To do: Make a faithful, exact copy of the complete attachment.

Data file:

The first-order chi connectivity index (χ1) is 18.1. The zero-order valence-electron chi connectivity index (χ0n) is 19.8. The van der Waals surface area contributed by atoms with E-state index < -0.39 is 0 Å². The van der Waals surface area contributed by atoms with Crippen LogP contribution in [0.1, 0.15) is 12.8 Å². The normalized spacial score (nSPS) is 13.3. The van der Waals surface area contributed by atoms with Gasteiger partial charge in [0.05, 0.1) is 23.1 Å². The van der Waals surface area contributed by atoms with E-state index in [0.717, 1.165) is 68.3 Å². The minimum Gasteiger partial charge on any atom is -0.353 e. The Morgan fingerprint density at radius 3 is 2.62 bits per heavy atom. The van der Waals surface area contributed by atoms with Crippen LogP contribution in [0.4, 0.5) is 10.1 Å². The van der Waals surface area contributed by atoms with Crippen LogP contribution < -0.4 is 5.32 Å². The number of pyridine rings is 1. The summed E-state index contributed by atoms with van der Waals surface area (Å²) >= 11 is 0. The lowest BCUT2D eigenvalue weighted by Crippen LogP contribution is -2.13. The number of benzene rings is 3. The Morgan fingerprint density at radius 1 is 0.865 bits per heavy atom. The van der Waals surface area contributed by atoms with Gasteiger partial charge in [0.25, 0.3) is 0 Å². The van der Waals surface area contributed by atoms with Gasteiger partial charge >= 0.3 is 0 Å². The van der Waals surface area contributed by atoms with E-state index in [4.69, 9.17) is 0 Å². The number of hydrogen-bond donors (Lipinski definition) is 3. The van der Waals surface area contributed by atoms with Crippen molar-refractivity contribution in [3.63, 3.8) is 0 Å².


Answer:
The first-order chi connectivity index (χ1) is 18.1. The zero-order valence-electron chi connectivity index (χ0n) is 19.8. The van der Waals surface area contributed by atoms with E-state index < -0.39 is 0 Å². The van der Waals surface area contributed by atoms with Crippen LogP contribution in [0.1, 0.15) is 12.8 Å². The normalized spacial score (nSPS) is 13.3. The van der Waals surface area contributed by atoms with Gasteiger partial charge in [0.05, 0.1) is 23.1 Å². The van der Waals surface area contributed by atoms with E-state index in [0.717, 1.165) is 68.3 Å². The minimum Gasteiger partial charge on any atom is -0.353 e. The Morgan fingerprint density at radius 3 is 2.62 bits per heavy atom. The van der Waals surface area contributed by atoms with Crippen LogP contribution in [0.4, 0.5) is 10.1 Å². The van der Waals surface area contributed by atoms with Crippen LogP contribution < -0.4 is 5.32 Å². The number of pyridine rings is 1. The summed E-state index contributed by atoms with van der Waals surface area (Å²) >= 11 is 0. The lowest BCUT2D eigenvalue weighted by Crippen LogP contribution is -2.13. The number of benzene rings is 3. The Morgan fingerprint density at radius 1 is 0.865 bits per heavy atom. The van der Waals surface area contributed by atoms with Gasteiger partial charge in [0.25, 0.3) is 0 Å². The van der Waals surface area contributed by atoms with Gasteiger partial charge >= 0.3 is 0 Å². The van der Waals surface area contributed by atoms with E-state index in [4.69, 9.17) is 0 Å². The number of hydrogen-bond donors (Lipinski definition) is 3. The van der Waals surface area contributed by atoms with Crippen molar-refractivity contribution in [3.63, 3.8) is 0 Å².